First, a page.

• The “Phoenix” syndrome: A pre-pack can involve a sale to a connected person (e.g. existing shareholders or management). There is, therefore, potential for the process to be abused by unscrupulous connected parties (e.g. to avoid paying debts in an “oldco” while continuing the business in a “newco”). This practice fuels the image of “the same directors driving the same Rolls Royce through the same factory gate” while creditors are left unpaid.

How does the UK regulate pre-packs?

By regulation, after a pre-pack has been executed, an administrator is required to provide creditors of the insolvent company with detailed information that should enable them to assess whether the pre-pack was appropriate and properly conducted (i.e. a “SIP 16” report).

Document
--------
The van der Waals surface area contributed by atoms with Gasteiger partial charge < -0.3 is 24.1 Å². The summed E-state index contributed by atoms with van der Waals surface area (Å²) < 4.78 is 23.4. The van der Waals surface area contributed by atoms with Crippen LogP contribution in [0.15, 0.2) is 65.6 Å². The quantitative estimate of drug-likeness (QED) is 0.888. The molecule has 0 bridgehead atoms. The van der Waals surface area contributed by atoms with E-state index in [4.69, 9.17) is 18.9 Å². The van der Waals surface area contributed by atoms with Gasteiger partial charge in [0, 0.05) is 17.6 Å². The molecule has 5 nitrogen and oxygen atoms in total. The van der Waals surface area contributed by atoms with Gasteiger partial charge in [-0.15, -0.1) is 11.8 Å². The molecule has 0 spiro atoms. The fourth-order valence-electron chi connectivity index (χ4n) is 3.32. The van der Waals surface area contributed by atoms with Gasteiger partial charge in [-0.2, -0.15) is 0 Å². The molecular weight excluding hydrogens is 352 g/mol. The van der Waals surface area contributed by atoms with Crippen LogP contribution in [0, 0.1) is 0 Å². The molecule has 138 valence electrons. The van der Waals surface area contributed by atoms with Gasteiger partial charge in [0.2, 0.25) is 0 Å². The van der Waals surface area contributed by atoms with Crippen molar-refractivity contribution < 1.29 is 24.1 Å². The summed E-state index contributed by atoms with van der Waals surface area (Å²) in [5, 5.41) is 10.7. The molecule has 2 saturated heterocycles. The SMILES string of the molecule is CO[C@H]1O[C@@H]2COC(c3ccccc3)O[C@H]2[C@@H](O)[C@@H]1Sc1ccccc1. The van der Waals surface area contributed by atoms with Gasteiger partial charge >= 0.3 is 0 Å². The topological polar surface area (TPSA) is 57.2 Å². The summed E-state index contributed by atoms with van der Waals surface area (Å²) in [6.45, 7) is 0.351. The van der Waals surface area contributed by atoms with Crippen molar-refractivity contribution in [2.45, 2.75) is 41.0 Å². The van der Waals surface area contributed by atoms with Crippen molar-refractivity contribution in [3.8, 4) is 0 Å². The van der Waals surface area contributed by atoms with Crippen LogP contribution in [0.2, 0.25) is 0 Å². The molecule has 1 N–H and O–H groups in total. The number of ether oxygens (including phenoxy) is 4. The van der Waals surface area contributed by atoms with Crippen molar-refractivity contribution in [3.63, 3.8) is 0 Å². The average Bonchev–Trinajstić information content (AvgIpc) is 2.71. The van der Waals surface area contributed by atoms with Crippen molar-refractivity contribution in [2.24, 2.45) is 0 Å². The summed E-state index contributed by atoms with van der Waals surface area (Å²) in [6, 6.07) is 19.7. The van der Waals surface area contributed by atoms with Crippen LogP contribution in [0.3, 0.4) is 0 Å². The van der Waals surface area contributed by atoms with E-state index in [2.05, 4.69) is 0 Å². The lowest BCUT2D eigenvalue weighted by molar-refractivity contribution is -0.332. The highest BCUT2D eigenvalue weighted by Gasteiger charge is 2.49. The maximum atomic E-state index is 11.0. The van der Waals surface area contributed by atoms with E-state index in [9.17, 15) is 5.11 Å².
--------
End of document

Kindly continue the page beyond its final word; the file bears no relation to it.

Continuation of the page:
In the last major review of pre-packs conducted in the UK, pre-packs were generally endorsed, but with recommendations to improve them. A report prepared by Teresa Graham OBE published in 2014, concluded that:

  • Pre-packs benefit “UK plc” – the collective economy as a whole – and “definitely have a place in the insolvency arena”.
  • Outlawing pre-packs to address suboptimal behaviours would be “throwing the baby out with the bathwater”.

Instead of suggesting that pre-packs be outlawed, Graham made several recommendations to improve pre-packs, particularly those involving connected parties. Graham’s recommendations included:

  • The creation of a “pre-pack” pool: A pool of experienced business people that connected party buyers can ask to provide opinions on a pre-pack before it is executed (on a voluntary basis).
  • The introduction of viability reports: An option for connected party buyers to prepare a report on how the business is expected to survive for at least the next 12 months.
  • Better marketing: All marketing should comply with six specified principles of good marketing.
  • Better valuations: Valuations should be conducted by valuers with professional indemnity insurance.